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Moore: Good morning, and welcome to our first episode of “Ask the President: Dr. James Cofer on MSU, Current Events and Public Affairs.” This program allows you, the listener, to connect to one of our community leaders and ask him how current events tie into or affect the university here at home.
I’m Jennifer Moore, and I’m joined in the studio by the President of Missouri State University, Dr. James Cofer. Dr. Cofer, welcome to KSMU and the program.
Cofer: Thank you, I’m glad to be here.
Moore: We’re going to begin by talking about the national push to produce more college graduates. How is this being reflected here at MSU?
Cofer: Yeah, I can talk about the national numbers and the statistics and we’ve seen some of those…and young people are not graduating at the same rate in America that they are in other countries. We’ve fallen behind with our young people. What we’re doing is we’re very carefully looking at a lot of things, such as academic programs. And we’re not really wanting to close programs because we think we need to develop plans to recruit students in those academic programs where there’s low enrollment, so that we can have more graduates.
We’re also looking very carefully into some of our retention strategies, like living-learning communities; residential colleges; the pedagogy, how we teach, what we teach, to make sure that we’re retaining our students. And you’ve got to retain them first before you can graduate them. So there’s a whole lot of things that are going on behind the scenes that we’re doing to make sure that when we get students here, we keep them here and they graduate. And we have the programs that students need and that are needed in the region, even if they are maybe not producing 10 or 15 or 20 graduates a year, but that the region needs and that’ll help us create more graduates.
Moore: The state auditor, Susan Montee, recently released an audit of the university, which she said shows that the university lacks significant controls over its financial matters, including missing receipts, missing record books, and just poor oversight in general. What is the university doing in response to that audit report?
Cofer: Well you know, after I got here, we created a task force made up of three members of the staff. And we very specifically asked them to look at the audit and begin to prioritize what we needed to do. They’ve been working on that for a few months, and we’re beginning to see improvement. I’ve asked the CFO to do some things like create the reports that we need, budget the "actual" for me. The team is asking deans and call center heads what kind of reports they need, so we can create those reports that the auditor said we didn’t have.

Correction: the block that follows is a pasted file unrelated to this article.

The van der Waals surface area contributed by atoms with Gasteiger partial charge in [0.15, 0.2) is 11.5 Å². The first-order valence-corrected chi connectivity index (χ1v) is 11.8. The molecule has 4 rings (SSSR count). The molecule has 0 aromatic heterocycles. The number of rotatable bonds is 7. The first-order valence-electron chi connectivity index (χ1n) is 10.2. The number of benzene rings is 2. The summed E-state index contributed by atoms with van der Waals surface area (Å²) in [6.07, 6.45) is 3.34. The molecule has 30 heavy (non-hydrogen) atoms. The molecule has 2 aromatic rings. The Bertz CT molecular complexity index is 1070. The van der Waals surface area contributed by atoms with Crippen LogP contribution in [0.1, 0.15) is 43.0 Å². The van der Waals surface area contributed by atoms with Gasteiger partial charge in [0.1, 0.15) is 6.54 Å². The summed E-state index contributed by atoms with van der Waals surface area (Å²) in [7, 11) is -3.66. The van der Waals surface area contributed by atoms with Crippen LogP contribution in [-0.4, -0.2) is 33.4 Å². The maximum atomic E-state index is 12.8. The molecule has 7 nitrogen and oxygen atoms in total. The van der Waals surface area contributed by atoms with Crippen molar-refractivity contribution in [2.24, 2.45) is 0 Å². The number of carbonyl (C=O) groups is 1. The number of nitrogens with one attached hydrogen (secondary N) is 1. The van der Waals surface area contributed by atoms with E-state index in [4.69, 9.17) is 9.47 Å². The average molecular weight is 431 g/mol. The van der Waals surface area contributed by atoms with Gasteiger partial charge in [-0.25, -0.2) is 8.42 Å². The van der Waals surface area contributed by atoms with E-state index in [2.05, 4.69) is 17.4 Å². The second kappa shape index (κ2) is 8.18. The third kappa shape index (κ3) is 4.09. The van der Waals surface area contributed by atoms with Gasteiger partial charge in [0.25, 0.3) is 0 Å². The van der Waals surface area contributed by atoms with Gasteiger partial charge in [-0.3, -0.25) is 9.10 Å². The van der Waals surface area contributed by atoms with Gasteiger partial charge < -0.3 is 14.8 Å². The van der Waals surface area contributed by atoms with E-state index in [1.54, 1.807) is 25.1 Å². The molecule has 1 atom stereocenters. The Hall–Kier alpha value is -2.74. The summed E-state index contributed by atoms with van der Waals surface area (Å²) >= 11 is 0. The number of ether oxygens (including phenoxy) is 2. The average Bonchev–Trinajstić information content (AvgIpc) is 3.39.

We can begin to create those reports and begin to manage the monies a little bit better. In addition, we’re also looking very carefully at policies.
Some of the things that the auditor found were errors people made. And we’ve corrected those errors. But what we’re doing is, we’re looking very carefully at developing policies and procedures so we don’t have those errors. And we’ve been a little lax on those kinds of things. We’re making sure that the policies and procedures are followed, and I think that may be the most important thing.
Some of the things that have been suggested [are] that the internal auditor should go out and do the control system, and I don’t agree with that. I believe we need to have an internal control system to a good set of policies and procedures that addresses those issues because the auditor goes out after the fact. I don’t want to find those things by the auditor; I want to find those things in a normal, controlled process that allows us to make sure that we’re doing things correctly.
Moore: One listener who emailed his question to us didn’t mind that we gave his first name. Ryan is an alumnus of MSU. He’s asking how the looming state budget cuts will affect MSU’s expansion projects in downtown Springfield.
Cofer: Well, it’s going to be interesting how they do. And let me tell you what we’re doing: I’ve developed a budget process at this institution and I’m implementing where we’ve got lots of people helping us. I’ve created committees: academic committees, college committees, administrative committees, oversight committees…I know that sounds like a lot, but what we’re trying to do is get a lot of people involved in the process.
We want people that are where the rubber hits the road, as I say, in the colleges that are teaching--they're faculty--to tell us how best to make the changes in their area, instead of me telling them how to best make the changes.
As far as the cuts, we don’t know what they’ll be yet. We’re hopeful they won’t be a lot, but just in case they are, this budget process we’re going to look at and hope it works great. But for downtown, I’ve asked the vice president for economic development, who’s responsible for the downtown activity, to give me a business plan. How are we going to fund and finance the activities downtown, the Idea Commons, Brick City, and the "Willowbrook" properties, the Robert Plaster Center for Enterprise—how are we going to fund that, and how are we going to finance that? And that’s what we’re looking for to make sure we’ve got a financial plan in order.
Moore: Dr. Cofer, thank you very much.
Cofer: My pleasure.
Moore: Again, you’ve been listening to Dr. James Cofer, president of Missouri State University, in our new program, “Ask the President” here on KSMU. If you’d like to ask a question for next month’s program, you can do so by going to www.ksmu.org/askthepresident. Thanks for listening.